“Puberty” is an 1893 oil on canvas painting by Edvard Munch, measuring roughly 150 by 110 centimeters. Norwegian artist Edvard Munch painted works expressing discomfort and anxiety at the end of the 19th Century. Initially realistic, his painting became increasingly symbolic and elusive. Long wiggly strokes deformed faces, objects and the environment. Rather than depicting reality, his colors communicated sensations and moods. The images painted by Munch resembled ghostly apparitions, and represented the existential anxiety that characterized much of northern European literature and philosophy at the end of the century. The first version of “Puberty” dates back to 1886, but was destroyed in a fire. Afterwards, Munch made two more paintings and numerous engravings on this same theme. The central figure of the painting is a naked girl. Her body is still immature. She sits on a bed in an empty room, covering her pubis with a prudish gesture. Her wide eyes and rigid pose express her discomfort with the transformation that puberty entails, starting with the changes within her body and the discovery of her sexuality.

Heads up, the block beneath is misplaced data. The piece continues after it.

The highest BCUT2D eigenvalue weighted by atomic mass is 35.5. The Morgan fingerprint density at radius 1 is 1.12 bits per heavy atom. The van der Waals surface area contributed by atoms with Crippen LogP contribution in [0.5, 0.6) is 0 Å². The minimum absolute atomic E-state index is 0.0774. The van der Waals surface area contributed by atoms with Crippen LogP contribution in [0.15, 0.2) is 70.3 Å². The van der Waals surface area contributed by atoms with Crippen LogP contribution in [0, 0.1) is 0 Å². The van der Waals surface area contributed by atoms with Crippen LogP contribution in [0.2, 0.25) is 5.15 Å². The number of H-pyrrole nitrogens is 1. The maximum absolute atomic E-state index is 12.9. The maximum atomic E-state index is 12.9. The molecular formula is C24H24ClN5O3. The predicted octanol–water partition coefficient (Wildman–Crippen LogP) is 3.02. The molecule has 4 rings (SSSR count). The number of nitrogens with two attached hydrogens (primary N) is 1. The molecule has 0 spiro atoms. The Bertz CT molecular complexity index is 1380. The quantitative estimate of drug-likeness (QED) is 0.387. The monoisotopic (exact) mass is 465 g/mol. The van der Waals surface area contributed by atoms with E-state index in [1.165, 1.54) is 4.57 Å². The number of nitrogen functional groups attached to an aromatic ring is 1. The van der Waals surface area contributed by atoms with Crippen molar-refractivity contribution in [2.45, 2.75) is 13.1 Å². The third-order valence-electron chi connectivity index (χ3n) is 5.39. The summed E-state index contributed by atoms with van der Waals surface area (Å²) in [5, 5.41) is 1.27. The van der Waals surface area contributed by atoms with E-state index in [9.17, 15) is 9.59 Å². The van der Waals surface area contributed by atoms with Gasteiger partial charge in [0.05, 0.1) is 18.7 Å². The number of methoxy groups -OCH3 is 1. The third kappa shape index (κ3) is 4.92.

This phase of life, signifying the passage from childhood to adulthood, is depicted as a troubled period dominated by fear. The young girl’s body projects a large black shadow that seems to incarnate her own discomfort and fear. In contrast with the large, intact bed, an image that may allude to her lost childhood, the looming shadow seems to embody the threat of a future full of anxiety. Starting in 1893, the year in which he painted this version of “Puberty”, Munch conceived of his paintings as part of a single cycle dedicated to life, love and death. He titled this cycle “The Frieze of Life” [1893-1918] and continued to work on it until 1918. The cycle included many of his most famous works, including “Puberty”, “Madonna” and “The Scream” [1893]. “The Frieze of Life” was exhibited in Berlin in March 1902. 22 paintings made during the previous decade were hung on the walls in sequence, unified by a continuous white frame. Munch’s “Frieze of Life” would have an enormous influence on German art, contributing to the birth of Expressionism. “Puberty” is currently on exhibition in Oslo’s Nasjonalgalleriet.
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